notebook 01.jpg
notebook 02.jpg
notebook 03.jpg
notebook 04.jpg
notebook 05.jpg
notebook 06.jpg
notebook 07.jpg
notebook 08.jpg
notebook 09.jpg
notebook 10.jpg
notebook 11.jpg
notebook 12.jpg
notebook 13.jpg
notebook 14.jpg
notebook 15.jpg
notebook 16.jpg

Notebook

Box with four books and a suite of six prints. Digital print on Shoji 45 grs. Size: 19,7 x 28,6 cm / 7.8 x 11.3 inch and 28,6 x 39,4 cm. Edition 12+2 a.p.  2009

‚Äč

The inside out of a laptop: a visual analysis and notation:

Annesas Appel calls it accidental that she happened to penetrate the hardware, the inside of her notebook, and was surprised by the structure of the components, especially the physical elements of the Printed Circuit Board. Its appearance made her think of a complex city with the different parts recalling architecture, infrastructure and language.

The project Notebook is the artist’s valiant attempt to chart and systematically record her visual fascination for the various forms of the hardware of her notebook. In her analysis of it she didn’t want to overlook any component. Every minute contact point or small connection had to be included. In order to do this, she deliberately, but gently, dismantled the laptop, reducing it to the basic components. 

It was an irreversible process with far-reaching consequences for both laptop and artist. For this project Appel made a pact with herself that she would bring the painstaking ‘excavation’ of her laptop to a satisfactory conclusion within a period of eighteen months. The process may be compared to the meditative life of a monk. The lengthy procedure involved her copying and categorising every component. What is special is that she mainly based her eight categories solely on aspects of form and generally didn’t concern herself with the functions of the components.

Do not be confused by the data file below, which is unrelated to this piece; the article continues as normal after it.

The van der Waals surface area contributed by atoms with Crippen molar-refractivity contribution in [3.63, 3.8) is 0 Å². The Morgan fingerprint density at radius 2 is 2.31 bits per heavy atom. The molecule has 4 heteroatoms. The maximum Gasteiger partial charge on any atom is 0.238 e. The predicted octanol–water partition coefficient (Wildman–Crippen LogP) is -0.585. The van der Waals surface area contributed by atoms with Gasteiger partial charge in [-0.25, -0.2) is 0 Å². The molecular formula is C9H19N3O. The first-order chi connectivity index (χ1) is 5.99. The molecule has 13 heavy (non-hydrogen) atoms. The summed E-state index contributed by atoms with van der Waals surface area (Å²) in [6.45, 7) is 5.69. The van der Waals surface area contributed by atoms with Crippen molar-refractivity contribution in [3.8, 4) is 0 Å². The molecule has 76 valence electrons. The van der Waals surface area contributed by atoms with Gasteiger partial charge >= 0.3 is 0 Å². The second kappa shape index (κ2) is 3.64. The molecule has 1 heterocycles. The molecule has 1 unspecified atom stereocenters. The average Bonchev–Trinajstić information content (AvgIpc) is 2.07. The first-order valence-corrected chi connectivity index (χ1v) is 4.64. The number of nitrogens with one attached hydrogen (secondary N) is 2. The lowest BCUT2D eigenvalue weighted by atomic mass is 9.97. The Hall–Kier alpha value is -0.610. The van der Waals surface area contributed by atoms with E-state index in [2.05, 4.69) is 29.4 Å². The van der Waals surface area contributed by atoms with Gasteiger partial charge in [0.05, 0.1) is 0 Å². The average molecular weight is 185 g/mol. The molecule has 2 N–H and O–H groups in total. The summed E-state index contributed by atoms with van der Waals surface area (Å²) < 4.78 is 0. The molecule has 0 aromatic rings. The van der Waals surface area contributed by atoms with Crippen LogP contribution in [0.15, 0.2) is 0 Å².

This extensive project led to a series of four consecutive artist’s books in which the entire process is visually logged. In the first book deconstruction, each component found in the notebook has been copied and depicted as a flat surface. The second book decode deciphers the various structures found on the Printed Circuit Board according to form, i.e. lines and rectangles. In this she worked systematically, examining each part for the occurrence of elements from her categories. The most labour-intensive book is writing system in which these decoded structures divided into eight categories are depicted line after line as a legible script. In many respects the result is amazing and unexpected. Associations with architecture recur, among others, in the series Flat Surfaces. The series of lines reveal a wealth and diversity of forms. Also an idea of quantity can be gained, both in the sense of frequent occurrence as well as rarity. 

In bringing together and systematically arranging similar-shaped components, a context is arrived at in which an observer could believe the work is about a still unknown script. The components are given the connotation of being characters, the meanings of which are as yet unknown: collecting and arranging blend into writing in the eyes of the observer.

Finally, the fourth in the series Index is the ‘log book’ for the entire art work, presenting a review and outline of the results.

It is a liberating thought that such devices can be definitively handed over to fine art and via a personal transformation acquire an unexpected new appeal.